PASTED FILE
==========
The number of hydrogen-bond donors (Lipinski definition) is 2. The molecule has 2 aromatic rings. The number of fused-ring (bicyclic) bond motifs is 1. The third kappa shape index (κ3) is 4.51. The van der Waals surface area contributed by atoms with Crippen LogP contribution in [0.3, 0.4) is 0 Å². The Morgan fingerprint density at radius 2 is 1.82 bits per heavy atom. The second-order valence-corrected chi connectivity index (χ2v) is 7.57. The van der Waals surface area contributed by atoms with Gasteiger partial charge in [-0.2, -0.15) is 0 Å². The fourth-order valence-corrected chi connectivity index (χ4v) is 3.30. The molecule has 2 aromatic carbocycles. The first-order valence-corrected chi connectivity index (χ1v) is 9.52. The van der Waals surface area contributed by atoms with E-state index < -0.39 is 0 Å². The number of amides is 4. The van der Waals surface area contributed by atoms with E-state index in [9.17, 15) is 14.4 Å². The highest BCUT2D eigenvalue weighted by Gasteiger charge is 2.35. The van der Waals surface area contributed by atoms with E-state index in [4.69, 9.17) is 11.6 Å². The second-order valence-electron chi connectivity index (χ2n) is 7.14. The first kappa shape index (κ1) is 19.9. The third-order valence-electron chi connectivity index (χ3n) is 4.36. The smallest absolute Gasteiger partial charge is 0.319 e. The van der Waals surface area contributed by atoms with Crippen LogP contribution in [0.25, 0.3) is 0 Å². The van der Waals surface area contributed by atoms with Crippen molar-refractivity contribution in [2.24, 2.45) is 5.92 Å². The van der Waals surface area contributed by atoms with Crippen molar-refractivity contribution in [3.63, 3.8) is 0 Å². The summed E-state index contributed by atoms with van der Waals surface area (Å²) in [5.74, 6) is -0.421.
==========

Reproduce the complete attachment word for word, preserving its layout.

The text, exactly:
The number of hydrogen-bond donors (Lipinski definition) is 2. The molecule has 2 aromatic rings. The number of fused-ring (bicyclic) bond motifs is 1. The third kappa shape index (κ3) is 4.51. The van der Waals surface area contributed by atoms with Crippen LogP contribution in [0.3, 0.4) is 0 Å². The Morgan fingerprint density at radius 2 is 1.82 bits per heavy atom. The second-order valence-corrected chi connectivity index (χ2v) is 7.57. The van der Waals surface area contributed by atoms with Gasteiger partial charge in [-0.2, -0.15) is 0 Å². The fourth-order valence-corrected chi connectivity index (χ4v) is 3.30. The molecule has 2 aromatic carbocycles. The first-order valence-corrected chi connectivity index (χ1v) is 9.52. The van der Waals surface area contributed by atoms with E-state index < -0.39 is 0 Å². The number of amides is 4. The van der Waals surface area contributed by atoms with E-state index in [9.17, 15) is 14.4 Å². The highest BCUT2D eigenvalue weighted by Gasteiger charge is 2.35. The van der Waals surface area contributed by atoms with E-state index in [4.69, 9.17) is 11.6 Å². The second-order valence-electron chi connectivity index (χ2n) is 7.14. The first kappa shape index (κ1) is 19.9. The third-order valence-electron chi connectivity index (χ3n) is 4.36. The smallest absolute Gasteiger partial charge is 0.319 e. The van der Waals surface area contributed by atoms with Crippen LogP contribution in [0.25, 0.3) is 0 Å². The van der Waals surface area contributed by atoms with Crippen molar-refractivity contribution in [2.24, 2.45) is 5.92 Å². The van der Waals surface area contributed by atoms with Crippen molar-refractivity contribution in [3.63, 3.8) is 0 Å². The summed E-state index contributed by atoms with van der Waals surface area (Å²) in [5.74, 6) is -0.421.